By Marsha N. Cohen
Saturday, September 2, 2006
We suffer from a migraine, have a chronic illness, pick up an infection -- our doctor prescribes a drug, we fill the prescription, we swallow the medicine. We hardly think about a drug's risks while waiting anxiously for it to make us feel better. Because this country has what is generally deemed the world's best system for ensuring the safety of prescription drugs, the risks are usually well worth the benefits.
And yet our confidence has been shaken in recent years by revelations about risks emerging in such drugs as Vioxx, Ketek, Baycol and all the antidepressants. Each was licensed by the Food and Drug Administration, and at the time each was approved, its effectiveness in treating conditions for which it was marketed outweighed its safety risks.
But all that the FDA knew at the time of approval came from clinical testing on just a few hundred to a few thousand people. Dangerous, even deadly, side effects that might arise only once in a thousand uses are extremely unlikely to be revealed in pre-market testing. If the danger is otherwise common in the population (for example, of heart attacks), then the causal connection between the harm and use of the drug might remain obscured for a long time. And yet a drug's license has no expiration date.
Turn that fact over in your mind. The state grants you a driver's license, but you must renew it periodically. Teenagers are given only probationary licenses in many states. But drugs are in essence approved forever. True, the FDA might remove a drug from the market because of safety concerns. But without any automatic review system in place, too little attention is paid -- by both manufacturers and the FDA -- to developing information to determine whether the predicted benefit-to-risk ratio of a drug has remained the same after exposure to it has become widespread.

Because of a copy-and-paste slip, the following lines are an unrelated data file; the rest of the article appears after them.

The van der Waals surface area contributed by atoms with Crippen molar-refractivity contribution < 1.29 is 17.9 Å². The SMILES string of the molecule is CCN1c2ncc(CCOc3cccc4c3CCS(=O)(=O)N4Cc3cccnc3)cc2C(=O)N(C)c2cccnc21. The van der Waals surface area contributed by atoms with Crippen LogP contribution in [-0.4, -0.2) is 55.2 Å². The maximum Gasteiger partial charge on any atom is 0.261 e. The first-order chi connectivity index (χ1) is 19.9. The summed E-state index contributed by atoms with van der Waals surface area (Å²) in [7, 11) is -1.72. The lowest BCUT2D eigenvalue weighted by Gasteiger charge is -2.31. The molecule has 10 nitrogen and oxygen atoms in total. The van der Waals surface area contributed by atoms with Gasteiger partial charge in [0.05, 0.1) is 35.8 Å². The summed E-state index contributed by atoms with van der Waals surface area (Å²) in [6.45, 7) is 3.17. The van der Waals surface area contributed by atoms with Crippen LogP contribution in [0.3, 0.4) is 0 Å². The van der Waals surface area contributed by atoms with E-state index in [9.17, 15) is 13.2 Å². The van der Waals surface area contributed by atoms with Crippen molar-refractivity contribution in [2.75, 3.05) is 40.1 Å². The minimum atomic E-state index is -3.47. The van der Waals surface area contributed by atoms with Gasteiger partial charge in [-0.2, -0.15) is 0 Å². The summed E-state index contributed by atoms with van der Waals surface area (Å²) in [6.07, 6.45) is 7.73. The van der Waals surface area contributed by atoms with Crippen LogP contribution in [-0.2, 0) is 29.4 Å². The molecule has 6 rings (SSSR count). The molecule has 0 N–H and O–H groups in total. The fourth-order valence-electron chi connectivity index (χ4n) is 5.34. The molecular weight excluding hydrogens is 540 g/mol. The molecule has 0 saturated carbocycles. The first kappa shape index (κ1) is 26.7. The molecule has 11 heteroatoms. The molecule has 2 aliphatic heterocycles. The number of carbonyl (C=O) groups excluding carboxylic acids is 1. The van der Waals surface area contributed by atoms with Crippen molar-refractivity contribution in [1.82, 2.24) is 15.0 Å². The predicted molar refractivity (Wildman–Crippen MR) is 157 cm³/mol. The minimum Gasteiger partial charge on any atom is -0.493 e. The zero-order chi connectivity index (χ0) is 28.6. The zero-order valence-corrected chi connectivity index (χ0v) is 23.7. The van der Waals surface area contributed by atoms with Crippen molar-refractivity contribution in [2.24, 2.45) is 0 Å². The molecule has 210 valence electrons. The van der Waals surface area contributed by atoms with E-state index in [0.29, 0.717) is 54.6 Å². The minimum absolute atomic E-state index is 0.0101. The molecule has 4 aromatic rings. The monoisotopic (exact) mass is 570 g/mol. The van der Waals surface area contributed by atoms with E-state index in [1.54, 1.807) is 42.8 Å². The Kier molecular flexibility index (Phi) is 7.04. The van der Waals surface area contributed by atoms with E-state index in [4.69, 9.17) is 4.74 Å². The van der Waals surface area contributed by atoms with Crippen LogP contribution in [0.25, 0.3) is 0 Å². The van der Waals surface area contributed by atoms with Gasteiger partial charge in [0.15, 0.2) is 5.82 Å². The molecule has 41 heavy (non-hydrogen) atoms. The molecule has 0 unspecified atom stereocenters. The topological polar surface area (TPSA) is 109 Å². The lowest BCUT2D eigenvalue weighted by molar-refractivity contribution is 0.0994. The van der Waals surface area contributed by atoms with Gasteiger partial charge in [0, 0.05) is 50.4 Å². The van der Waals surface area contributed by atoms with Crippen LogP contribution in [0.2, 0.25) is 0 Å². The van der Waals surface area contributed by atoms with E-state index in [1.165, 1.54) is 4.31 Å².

Drug development is extremely expensive; the investment is largely returned in the early years of marketing, when patent protection rules out price competition. Why would a rational drug company voluntarily look for reasons that its drug should be removed from the market?
Congress is looking into this situation, and a number of interesting ideas for legislative change have been discussed. But they apparently do not include this simple notion: limited-term licensing and a license renewal process.
While the threat of lawsuits ought to provide some incentive for the drug companies to do more post-marketing scrutiny, it seems to have had a limited impact. And the FDA lacks the financial and human resources for the kind of marketplace surveillance that could yield timely information about the safety of newly marketed drugs.
Looming license expiration dates would give both the drug companies and the FDA a much greater incentive for the post-marketing studies critical to confirming drug safety. A drug approved after the traditional three phases of testing (in which the last step usually includes several thousand patients) could receive a five-year license. Before that time elapsed, the company would be required to conduct studies of the safety and effectiveness of its product in use and to demonstrate to the FDA that the expected benefit-to-risk ratio had held firm. At that point it could receive a permanent license, subject, of course, to even later developments.